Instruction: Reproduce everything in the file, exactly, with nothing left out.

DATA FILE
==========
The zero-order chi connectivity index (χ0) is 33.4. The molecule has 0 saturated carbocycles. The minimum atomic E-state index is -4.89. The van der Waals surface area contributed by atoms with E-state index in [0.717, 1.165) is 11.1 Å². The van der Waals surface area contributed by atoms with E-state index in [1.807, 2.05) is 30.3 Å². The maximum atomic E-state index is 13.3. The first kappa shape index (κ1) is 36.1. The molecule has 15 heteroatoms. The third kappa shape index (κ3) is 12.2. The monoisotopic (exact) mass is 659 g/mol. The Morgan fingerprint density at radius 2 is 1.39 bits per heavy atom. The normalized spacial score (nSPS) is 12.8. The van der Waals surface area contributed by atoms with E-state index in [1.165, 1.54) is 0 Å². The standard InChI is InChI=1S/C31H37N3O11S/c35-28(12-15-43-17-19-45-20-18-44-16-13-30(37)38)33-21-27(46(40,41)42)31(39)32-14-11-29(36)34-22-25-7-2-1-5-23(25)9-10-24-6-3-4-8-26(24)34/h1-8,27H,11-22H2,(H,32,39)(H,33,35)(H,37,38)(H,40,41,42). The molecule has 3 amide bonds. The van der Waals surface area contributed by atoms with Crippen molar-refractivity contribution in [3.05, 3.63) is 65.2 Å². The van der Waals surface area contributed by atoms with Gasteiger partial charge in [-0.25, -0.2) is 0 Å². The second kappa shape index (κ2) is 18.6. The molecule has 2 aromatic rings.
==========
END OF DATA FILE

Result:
The zero-order chi connectivity index (χ0) is 33.4. The molecule has 0 saturated carbocycles. The minimum atomic E-state index is -4.89. The van der Waals surface area contributed by atoms with E-state index in [0.717, 1.165) is 11.1 Å². The van der Waals surface area contributed by atoms with E-state index in [1.807, 2.05) is 30.3 Å². The maximum atomic E-state index is 13.3. The first kappa shape index (κ1) is 36.1. The molecule has 15 heteroatoms. The third kappa shape index (κ3) is 12.2. The monoisotopic (exact) mass is 659 g/mol. The Morgan fingerprint density at radius 2 is 1.39 bits per heavy atom. The normalized spacial score (nSPS) is 12.8. The van der Waals surface area contributed by atoms with E-state index in [1.165, 1.54) is 0 Å². The standard InChI is InChI=1S/C31H37N3O11S/c35-28(12-15-43-17-19-45-20-18-44-16-13-30(37)38)33-21-27(46(40,41)42)31(39)32-14-11-29(36)34-22-25-7-2-1-5-23(25)9-10-24-6-3-4-8-26(24)34/h1-8,27H,11-22H2,(H,32,39)(H,33,35)(H,37,38)(H,40,41,42). The molecule has 3 amide bonds. The van der Waals surface area contributed by atoms with Crippen molar-refractivity contribution in [3.05, 3.63) is 65.2 Å². The van der Waals surface area contributed by atoms with Gasteiger partial charge in [-0.25, -0.2) is 0 Å². The second kappa shape index (κ2) is 18.6. The molecule has 2 aromatic rings.